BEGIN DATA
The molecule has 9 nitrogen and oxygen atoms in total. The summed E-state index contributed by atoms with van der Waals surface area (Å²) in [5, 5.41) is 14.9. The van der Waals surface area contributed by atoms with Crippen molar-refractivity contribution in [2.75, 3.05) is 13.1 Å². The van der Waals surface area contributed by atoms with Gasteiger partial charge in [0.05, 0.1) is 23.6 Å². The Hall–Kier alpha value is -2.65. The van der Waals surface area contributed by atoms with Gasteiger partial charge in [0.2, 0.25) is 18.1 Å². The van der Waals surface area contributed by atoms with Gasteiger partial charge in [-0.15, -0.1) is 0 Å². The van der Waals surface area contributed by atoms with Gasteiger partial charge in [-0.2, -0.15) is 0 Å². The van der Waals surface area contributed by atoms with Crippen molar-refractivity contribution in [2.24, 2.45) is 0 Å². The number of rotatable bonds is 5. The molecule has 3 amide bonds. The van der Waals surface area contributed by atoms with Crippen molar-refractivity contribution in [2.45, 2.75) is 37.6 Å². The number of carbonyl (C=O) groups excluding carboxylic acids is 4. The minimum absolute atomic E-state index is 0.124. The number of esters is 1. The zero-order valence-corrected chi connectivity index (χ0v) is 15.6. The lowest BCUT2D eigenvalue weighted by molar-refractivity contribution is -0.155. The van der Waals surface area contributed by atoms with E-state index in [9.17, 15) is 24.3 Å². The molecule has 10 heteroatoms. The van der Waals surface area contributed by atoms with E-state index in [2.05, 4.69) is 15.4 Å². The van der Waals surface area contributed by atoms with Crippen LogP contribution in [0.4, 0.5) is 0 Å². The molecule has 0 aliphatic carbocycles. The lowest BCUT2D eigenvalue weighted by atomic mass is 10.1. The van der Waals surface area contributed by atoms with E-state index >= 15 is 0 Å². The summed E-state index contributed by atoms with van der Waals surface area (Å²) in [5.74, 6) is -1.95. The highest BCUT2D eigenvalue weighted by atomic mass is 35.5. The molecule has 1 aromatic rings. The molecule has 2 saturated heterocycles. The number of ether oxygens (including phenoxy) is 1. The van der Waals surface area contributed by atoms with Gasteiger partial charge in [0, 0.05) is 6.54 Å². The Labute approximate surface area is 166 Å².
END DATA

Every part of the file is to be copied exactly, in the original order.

The molecule has 9 nitrogen and oxygen atoms in total. The summed E-state index contributed by atoms with van der Waals surface area (Å²) in [5, 5.41) is 14.9. The van der Waals surface area contributed by atoms with Crippen molar-refractivity contribution in [2.75, 3.05) is 13.1 Å². The van der Waals surface area contributed by atoms with Gasteiger partial charge in [0.05, 0.1) is 23.6 Å². The Hall–Kier alpha value is -2.65. The van der Waals surface area contributed by atoms with Gasteiger partial charge in [0.2, 0.25) is 18.1 Å². The van der Waals surface area contributed by atoms with Gasteiger partial charge in [-0.15, -0.1) is 0 Å². The van der Waals surface area contributed by atoms with Gasteiger partial charge in [-0.2, -0.15) is 0 Å². The van der Waals surface area contributed by atoms with Crippen molar-refractivity contribution in [2.24, 2.45) is 0 Å². The number of rotatable bonds is 5. The molecule has 3 amide bonds. The van der Waals surface area contributed by atoms with Crippen molar-refractivity contribution in [2.45, 2.75) is 37.6 Å². The number of carbonyl (C=O) groups excluding carboxylic acids is 4. The minimum absolute atomic E-state index is 0.124. The number of esters is 1. The zero-order valence-corrected chi connectivity index (χ0v) is 15.6. The lowest BCUT2D eigenvalue weighted by molar-refractivity contribution is -0.155. The van der Waals surface area contributed by atoms with E-state index in [9.17, 15) is 24.3 Å². The molecule has 10 heteroatoms. The van der Waals surface area contributed by atoms with E-state index in [2.05, 4.69) is 15.4 Å². The van der Waals surface area contributed by atoms with Crippen LogP contribution in [0.4, 0.5) is 0 Å². The molecule has 0 aliphatic carbocycles. The lowest BCUT2D eigenvalue weighted by atomic mass is 10.1. The van der Waals surface area contributed by atoms with E-state index >= 15 is 0 Å². The summed E-state index contributed by atoms with van der Waals surface area (Å²) in [5.74, 6) is -1.95. The highest BCUT2D eigenvalue weighted by atomic mass is 35.5. The molecule has 1 aromatic rings. The molecule has 2 saturated heterocycles. The number of ether oxygens (including phenoxy) is 1. The van der Waals surface area contributed by atoms with Gasteiger partial charge in [0, 0.05) is 6.54 Å². The Labute approximate surface area is 166 Å².